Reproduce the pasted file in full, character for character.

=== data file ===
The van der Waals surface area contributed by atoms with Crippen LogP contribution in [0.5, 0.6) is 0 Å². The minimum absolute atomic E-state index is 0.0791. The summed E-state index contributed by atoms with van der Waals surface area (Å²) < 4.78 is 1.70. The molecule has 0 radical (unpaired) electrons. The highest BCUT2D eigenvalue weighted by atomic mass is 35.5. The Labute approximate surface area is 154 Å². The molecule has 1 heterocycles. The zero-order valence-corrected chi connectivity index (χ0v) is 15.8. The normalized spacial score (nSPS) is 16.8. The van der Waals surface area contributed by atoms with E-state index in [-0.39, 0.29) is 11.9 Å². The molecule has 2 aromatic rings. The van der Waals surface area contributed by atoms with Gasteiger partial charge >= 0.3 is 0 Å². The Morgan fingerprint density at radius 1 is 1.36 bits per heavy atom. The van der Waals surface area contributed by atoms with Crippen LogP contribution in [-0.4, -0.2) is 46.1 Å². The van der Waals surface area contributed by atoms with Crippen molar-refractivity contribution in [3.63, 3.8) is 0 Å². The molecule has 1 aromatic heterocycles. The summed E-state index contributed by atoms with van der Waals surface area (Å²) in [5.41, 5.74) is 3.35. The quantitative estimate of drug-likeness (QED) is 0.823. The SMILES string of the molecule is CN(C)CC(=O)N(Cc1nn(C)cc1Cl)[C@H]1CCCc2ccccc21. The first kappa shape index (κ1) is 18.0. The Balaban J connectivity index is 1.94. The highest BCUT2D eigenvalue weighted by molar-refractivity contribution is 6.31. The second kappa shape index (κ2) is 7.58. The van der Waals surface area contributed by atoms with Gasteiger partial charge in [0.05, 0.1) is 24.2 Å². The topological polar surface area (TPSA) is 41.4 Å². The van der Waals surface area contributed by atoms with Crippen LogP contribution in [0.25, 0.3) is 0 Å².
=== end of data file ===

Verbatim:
The van der Waals surface area contributed by atoms with Crippen LogP contribution in [0.5, 0.6) is 0 Å². The minimum absolute atomic E-state index is 0.0791. The summed E-state index contributed by atoms with van der Waals surface area (Å²) < 4.78 is 1.70. The molecule has 0 radical (unpaired) electrons. The highest BCUT2D eigenvalue weighted by atomic mass is 35.5. The Labute approximate surface area is 154 Å². The molecule has 1 heterocycles. The zero-order valence-corrected chi connectivity index (χ0v) is 15.8. The normalized spacial score (nSPS) is 16.8. The van der Waals surface area contributed by atoms with E-state index in [-0.39, 0.29) is 11.9 Å². The molecule has 2 aromatic rings. The van der Waals surface area contributed by atoms with Gasteiger partial charge >= 0.3 is 0 Å². The Morgan fingerprint density at radius 1 is 1.36 bits per heavy atom. The van der Waals surface area contributed by atoms with Crippen LogP contribution in [-0.4, -0.2) is 46.1 Å². The van der Waals surface area contributed by atoms with Crippen molar-refractivity contribution in [3.63, 3.8) is 0 Å². The molecule has 1 aromatic heterocycles. The summed E-state index contributed by atoms with van der Waals surface area (Å²) in [5.41, 5.74) is 3.35. The quantitative estimate of drug-likeness (QED) is 0.823. The SMILES string of the molecule is CN(C)CC(=O)N(Cc1nn(C)cc1Cl)[C@H]1CCCc2ccccc21. The first kappa shape index (κ1) is 18.0. The Balaban J connectivity index is 1.94. The highest BCUT2D eigenvalue weighted by molar-refractivity contribution is 6.31. The second kappa shape index (κ2) is 7.58. The van der Waals surface area contributed by atoms with Gasteiger partial charge in [0.05, 0.1) is 24.2 Å². The topological polar surface area (TPSA) is 41.4 Å². The van der Waals surface area contributed by atoms with Crippen LogP contribution in [0.25, 0.3) is 0 Å².